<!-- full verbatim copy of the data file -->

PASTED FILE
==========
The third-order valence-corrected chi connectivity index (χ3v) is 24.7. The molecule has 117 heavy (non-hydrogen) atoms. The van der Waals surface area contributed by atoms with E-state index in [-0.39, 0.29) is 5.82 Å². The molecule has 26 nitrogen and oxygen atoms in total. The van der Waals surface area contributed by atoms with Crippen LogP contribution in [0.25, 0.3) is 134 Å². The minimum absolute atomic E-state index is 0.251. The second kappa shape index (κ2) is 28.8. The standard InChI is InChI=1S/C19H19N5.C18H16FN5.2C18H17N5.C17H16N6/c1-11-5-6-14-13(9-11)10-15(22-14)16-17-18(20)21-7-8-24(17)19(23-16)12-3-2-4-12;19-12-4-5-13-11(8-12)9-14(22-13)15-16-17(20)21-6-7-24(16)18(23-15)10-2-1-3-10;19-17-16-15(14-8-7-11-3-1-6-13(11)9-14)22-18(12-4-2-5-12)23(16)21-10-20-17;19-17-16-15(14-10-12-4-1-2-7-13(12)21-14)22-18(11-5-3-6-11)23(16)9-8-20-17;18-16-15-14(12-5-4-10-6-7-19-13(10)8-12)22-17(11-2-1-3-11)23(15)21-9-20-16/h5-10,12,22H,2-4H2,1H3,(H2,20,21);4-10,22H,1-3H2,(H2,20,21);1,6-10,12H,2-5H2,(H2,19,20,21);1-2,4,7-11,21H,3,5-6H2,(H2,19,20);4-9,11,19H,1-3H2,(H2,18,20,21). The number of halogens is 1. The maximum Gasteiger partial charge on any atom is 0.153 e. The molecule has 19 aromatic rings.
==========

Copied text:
The third-order valence-corrected chi connectivity index (χ3v) is 24.7. The molecule has 117 heavy (non-hydrogen) atoms. The van der Waals surface area contributed by atoms with E-state index in [-0.39, 0.29) is 5.82 Å². The molecule has 26 nitrogen and oxygen atoms in total. The van der Waals surface area contributed by atoms with Crippen LogP contribution in [0.25, 0.3) is 134 Å². The minimum absolute atomic E-state index is 0.251. The second kappa shape index (κ2) is 28.8. The standard InChI is InChI=1S/C19H19N5.C18H16FN5.2C18H17N5.C17H16N6/c1-11-5-6-14-13(9-11)10-15(22-14)16-17-18(20)21-7-8-24(17)19(23-16)12-3-2-4-12;19-12-4-5-13-11(8-12)9-14(22-13)15-16-17(20)21-6-7-24(16)18(23-15)10-2-1-3-10;19-17-16-15(14-8-7-11-3-1-6-13(11)9-14)22-18(12-4-2-5-12)23(16)21-10-20-17;19-17-16-15(14-10-12-4-1-2-7-13(12)21-14)22-18(11-5-3-6-11)23(16)9-8-20-17;18-16-15-14(12-5-4-10-6-7-19-13(10)8-12)22-17(11-2-1-3-11)23(15)21-9-20-16/h5-10,12,22H,2-4H2,1H3,(H2,20,21);4-10,22H,1-3H2,(H2,20,21);1,6-10,12H,2-5H2,(H2,19,20,21);1-2,4,7-11,21H,3,5-6H2,(H2,19,20);4-9,11,19H,1-3H2,(H2,18,20,21). The number of halogens is 1. The maximum Gasteiger partial charge on any atom is 0.153 e. The molecule has 19 aromatic rings.